I sometimes have thoughts of suicide. That does not mean I would ever come within a mile of committing the act of suicide. But my brain does simulate it; though I do try to always reduce such thoughts.
But what I have noticed is that 'suicide' is triggered in my mind whenever I think of some embarrassing event, real or imagined. Or an event in which I'm obviously a low-status actor. This leads me to think that suicide might be a high-status move, in the sense that its goal is to recover status after some event which caused a big drop in status. Consider the following instances when suicide is often considered:
- One-sided break-ups of romantic relationships. The party who has been 'dumped' (for the lack of a better word), has obviously taken a giant status hit. In this case, suicide is often threatened.
- A samurai committing seppuku. The samurai has lost in battle. Clearly, a huge drop in status (aka 'honor').
- PhD student says he/she can't take it anymore. A PhD is a constant hit in status: you aren't smart enough, you don't have much money, and you don't yet have intellectual status.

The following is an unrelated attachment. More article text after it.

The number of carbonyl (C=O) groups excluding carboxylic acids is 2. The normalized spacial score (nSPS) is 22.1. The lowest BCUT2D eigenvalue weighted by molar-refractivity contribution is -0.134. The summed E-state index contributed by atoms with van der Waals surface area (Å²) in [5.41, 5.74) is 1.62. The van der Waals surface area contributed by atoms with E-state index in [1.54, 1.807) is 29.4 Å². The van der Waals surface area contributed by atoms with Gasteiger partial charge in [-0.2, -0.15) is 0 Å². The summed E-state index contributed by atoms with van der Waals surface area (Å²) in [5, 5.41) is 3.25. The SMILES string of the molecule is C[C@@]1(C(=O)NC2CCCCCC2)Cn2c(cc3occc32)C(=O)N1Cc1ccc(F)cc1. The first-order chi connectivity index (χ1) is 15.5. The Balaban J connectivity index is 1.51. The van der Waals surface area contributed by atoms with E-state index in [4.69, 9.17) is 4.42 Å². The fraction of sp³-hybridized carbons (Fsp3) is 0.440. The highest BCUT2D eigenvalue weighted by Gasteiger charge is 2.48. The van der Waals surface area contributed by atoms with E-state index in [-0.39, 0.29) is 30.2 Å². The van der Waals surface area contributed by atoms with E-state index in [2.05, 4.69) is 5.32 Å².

Further, suicide (or suicidal behavior leading to death) seems to have conferred status to artists. Examples: Kurt Cobain, Amy Winehouse, Jimi Hendrix, Hunter S. Thompson, Ernest Hemingway, David Foster Wallace and many more. I'm not saying that they committed suicide due to a pressure to achieve high-status (though that may be the case, I'm not sure). What I am saying is that suicide has been associated with high-status.
Further, after a person is dead, he/she is almost always celebrated (at least for a while) and all their faults are forgotten.
My theory: in many low-status situations, an instinctive way to recover status is to say that you are too good for this game and check-out. In fact, children (and adults) will often just leave a game they're not very good at and disparage the rest of the players for playing. And suicide is the ultimate check-out. This theory is motivated by observations of my own brain going through thoughts of suicide. They almost always consist of imagining other people crying about my death and saying what an awesome person he was. And about how he was just too smart to be able to live in this world.
Do you think this theory has some weight? I'm certain that I'm not the first person to think of this. But a quick Google didn't yield much. Any pointers to literature?